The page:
O – is for the Organization of African Unity (OAU). In 1993, the OAU was the scene of H.E. President Isaias’ first speech at the now defunct organization (it was succeeded by the African Union). During the speech, Isaias branded the organization an “utter failure” for its historic rejections of Eritrea’s calls for self-determination and its overall ineffectual approach.
P – is for Panettone. Festive panettone cakes are a regular feature of Eritreans’ holiday celebrations.
P – is for Polka Dot Jersey. In 2015, Eritrea’s Daniel Teklehaimanot made history at the Tour de France, considered cycling’s most prestigious event and one of sport’s most grueling. Not only were he and Merhawi Kudus the first black Africans to participate in the legendary competition, Teklehaimanot also donned the Polka Dot jersey as “king of the mountains.”
Q – is for Quite Ironic. It was quite ironic that although the Soviet Union was a key supporter of the UN resolution on decolonization and the principle of self-determination – A Resolution on the Granting of Independence to Colonial Countries and Peoples – it was opposed to and actively worked against Eritrea’s self-determination and independence especially during the latter stages of the liberation struggle.
R – is for the Red Star Operation.
“This army is paying the ultimate sacrifice in blood and life to fight
these traitorous mercenaries and the reactionary forces behind them.
It does so not for material benefits but for the liberation of the Eritrean
masses from the clutches of the bandits, for the defence of the revolution
of the Ethiopian peoples, and for freedom, glory and history. From now on
no mercy shall be shown to these pitiful dregs of history who treacherously
continue to attack the army from the back directly or indirectly.”
(MOND 1982 in Tareke 2002)
Mengistu made this statement in January 1981, announcing Operation Red Star, which it was hoped would finally destroy the EPLF “bandits.” In 1982, after extensive preparations and the help of Soviet advisors, the Mengistu regime embarked on the counteroffensive (its sixth) with over 136,000 troops, massively outnumbering the Eritreans. Regardless of the great disparity in personnel, equipment, and superpower support, the campaign failed to drive the EPLF from Nakfa. Instead it resulted in the death of over 40,000 Ethiopian troops. After the failure of Operation Red Star, the EPLF regrouped to seize the military initiative.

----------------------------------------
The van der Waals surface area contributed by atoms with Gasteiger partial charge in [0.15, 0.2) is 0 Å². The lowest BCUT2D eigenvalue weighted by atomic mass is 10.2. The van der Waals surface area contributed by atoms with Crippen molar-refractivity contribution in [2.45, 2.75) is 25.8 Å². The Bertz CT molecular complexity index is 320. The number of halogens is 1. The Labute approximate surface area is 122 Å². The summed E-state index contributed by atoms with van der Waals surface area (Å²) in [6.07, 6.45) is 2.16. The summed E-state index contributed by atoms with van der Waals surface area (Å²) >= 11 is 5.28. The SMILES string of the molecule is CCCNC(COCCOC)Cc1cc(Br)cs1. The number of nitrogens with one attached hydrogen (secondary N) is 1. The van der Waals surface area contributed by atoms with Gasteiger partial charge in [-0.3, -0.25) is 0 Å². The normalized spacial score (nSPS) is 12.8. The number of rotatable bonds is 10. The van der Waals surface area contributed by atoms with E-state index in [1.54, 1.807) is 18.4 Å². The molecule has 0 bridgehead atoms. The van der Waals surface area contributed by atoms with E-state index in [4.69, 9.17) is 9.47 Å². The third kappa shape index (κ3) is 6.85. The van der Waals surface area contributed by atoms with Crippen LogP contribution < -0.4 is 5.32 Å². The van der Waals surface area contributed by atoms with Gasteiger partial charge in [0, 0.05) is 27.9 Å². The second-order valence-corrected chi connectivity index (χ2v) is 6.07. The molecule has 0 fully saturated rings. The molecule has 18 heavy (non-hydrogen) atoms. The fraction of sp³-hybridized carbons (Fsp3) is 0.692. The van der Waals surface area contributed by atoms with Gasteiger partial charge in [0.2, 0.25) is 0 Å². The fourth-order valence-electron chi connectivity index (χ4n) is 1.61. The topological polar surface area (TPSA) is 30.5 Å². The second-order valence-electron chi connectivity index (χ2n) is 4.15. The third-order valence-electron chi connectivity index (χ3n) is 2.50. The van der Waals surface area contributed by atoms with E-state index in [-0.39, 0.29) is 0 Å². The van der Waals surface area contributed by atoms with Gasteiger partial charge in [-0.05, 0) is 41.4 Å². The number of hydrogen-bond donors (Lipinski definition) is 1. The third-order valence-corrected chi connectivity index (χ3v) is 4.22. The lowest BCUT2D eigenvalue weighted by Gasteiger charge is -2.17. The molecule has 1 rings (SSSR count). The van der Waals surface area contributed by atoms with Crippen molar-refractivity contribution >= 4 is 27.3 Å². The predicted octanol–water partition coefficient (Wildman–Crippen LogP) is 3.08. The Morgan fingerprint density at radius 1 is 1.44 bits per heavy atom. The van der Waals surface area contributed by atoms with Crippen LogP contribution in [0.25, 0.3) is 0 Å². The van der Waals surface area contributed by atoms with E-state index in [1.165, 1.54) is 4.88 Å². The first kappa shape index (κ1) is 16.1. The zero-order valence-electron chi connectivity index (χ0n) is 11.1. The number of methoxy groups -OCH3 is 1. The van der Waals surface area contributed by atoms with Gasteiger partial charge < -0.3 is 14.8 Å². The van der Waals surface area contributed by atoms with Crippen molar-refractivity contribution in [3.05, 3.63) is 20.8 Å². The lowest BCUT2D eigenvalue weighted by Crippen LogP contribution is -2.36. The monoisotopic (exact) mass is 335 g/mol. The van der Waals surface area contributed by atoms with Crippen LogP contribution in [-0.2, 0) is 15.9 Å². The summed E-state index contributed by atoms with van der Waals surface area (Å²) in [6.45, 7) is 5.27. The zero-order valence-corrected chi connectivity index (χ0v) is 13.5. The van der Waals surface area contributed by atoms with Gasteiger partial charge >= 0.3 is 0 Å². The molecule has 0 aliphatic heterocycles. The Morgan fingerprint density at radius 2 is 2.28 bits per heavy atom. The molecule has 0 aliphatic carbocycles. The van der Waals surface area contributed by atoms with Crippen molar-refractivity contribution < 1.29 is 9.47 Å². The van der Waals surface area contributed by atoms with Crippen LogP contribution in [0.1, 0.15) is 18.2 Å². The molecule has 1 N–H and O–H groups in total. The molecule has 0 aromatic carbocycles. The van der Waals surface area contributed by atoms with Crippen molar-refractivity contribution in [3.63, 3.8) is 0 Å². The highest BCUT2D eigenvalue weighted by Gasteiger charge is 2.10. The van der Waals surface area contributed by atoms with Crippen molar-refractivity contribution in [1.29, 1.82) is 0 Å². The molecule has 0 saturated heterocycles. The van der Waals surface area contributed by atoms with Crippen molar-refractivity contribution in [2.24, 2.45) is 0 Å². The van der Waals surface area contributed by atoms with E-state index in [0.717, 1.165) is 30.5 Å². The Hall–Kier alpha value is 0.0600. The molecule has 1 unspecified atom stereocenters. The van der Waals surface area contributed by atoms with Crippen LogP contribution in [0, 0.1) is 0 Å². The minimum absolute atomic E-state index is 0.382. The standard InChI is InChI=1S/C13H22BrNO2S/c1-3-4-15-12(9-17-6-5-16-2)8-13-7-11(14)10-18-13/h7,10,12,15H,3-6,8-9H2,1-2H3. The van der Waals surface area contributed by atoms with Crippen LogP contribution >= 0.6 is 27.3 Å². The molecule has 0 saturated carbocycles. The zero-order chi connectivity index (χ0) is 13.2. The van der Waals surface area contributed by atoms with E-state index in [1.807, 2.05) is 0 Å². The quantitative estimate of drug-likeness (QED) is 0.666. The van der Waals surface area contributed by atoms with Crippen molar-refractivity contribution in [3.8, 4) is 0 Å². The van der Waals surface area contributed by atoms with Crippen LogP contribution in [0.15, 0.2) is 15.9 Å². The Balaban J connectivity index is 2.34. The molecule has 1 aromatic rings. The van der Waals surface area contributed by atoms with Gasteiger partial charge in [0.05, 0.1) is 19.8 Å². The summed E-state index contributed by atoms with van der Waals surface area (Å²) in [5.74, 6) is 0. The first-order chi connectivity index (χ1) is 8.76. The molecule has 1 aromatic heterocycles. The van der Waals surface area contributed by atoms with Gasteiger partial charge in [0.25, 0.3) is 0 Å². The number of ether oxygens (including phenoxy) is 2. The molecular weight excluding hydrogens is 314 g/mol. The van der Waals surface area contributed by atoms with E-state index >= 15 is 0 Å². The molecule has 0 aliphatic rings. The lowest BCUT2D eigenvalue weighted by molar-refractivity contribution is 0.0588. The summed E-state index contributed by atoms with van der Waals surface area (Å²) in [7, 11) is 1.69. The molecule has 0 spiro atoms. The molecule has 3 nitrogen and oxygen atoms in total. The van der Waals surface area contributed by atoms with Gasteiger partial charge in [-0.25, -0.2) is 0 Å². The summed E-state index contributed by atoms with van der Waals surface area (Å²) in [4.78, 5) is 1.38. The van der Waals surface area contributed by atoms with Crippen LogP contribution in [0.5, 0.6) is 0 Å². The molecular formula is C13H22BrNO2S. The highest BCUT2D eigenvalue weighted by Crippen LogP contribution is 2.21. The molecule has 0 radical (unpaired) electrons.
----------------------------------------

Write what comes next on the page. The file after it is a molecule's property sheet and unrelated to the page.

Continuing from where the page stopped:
S – is for Sanyo and Singer. The former refers to the “Sanyo” radios that could be found throughout the trenches during the independence war. As well, modern “Singer” sewing machines (captured in EPLF raids on Asmara) were used to make uniforms and children’s clothes in EPLF-held areas. Many of the Sanyo and Singer machines were refurbished, reassembled and, in some cases, even produced from scratch – illustrating the ingenuity and resourcefulness of the freedom fighters.
T – is for Tsorona. In early 1999, Tsorona was scene to some of the fiercest fighting of the 1998-2000 Eritrea-Ethiopia war. Thousands of Ethiopian conscripts were forced to march against Eritrea’s well dug-in defences and were mown down by a hellish barrage of machine gun fire and mortars.
U – is for the United Nations. While the UN champions high-standing ideals, principles, and values, its historic relationship with and treatment of Eritrea have been fraught with injustice. In the immediate post-WW2 period, the UN was one of the co-authors of the original crime against Eritrea, overlooking Eritreans’ calls for independence and instead promoting an association that led to annexation. Thereafter, over a period of several decades, the UN continuously refused to hear Eritreans’ calls for self-determination during the long independence struggle. Since independence, the UN has overlooked an illegal military occupation and upheld sanctions that are increasingly recognized as illegitimate, unfounded, and counterproductive.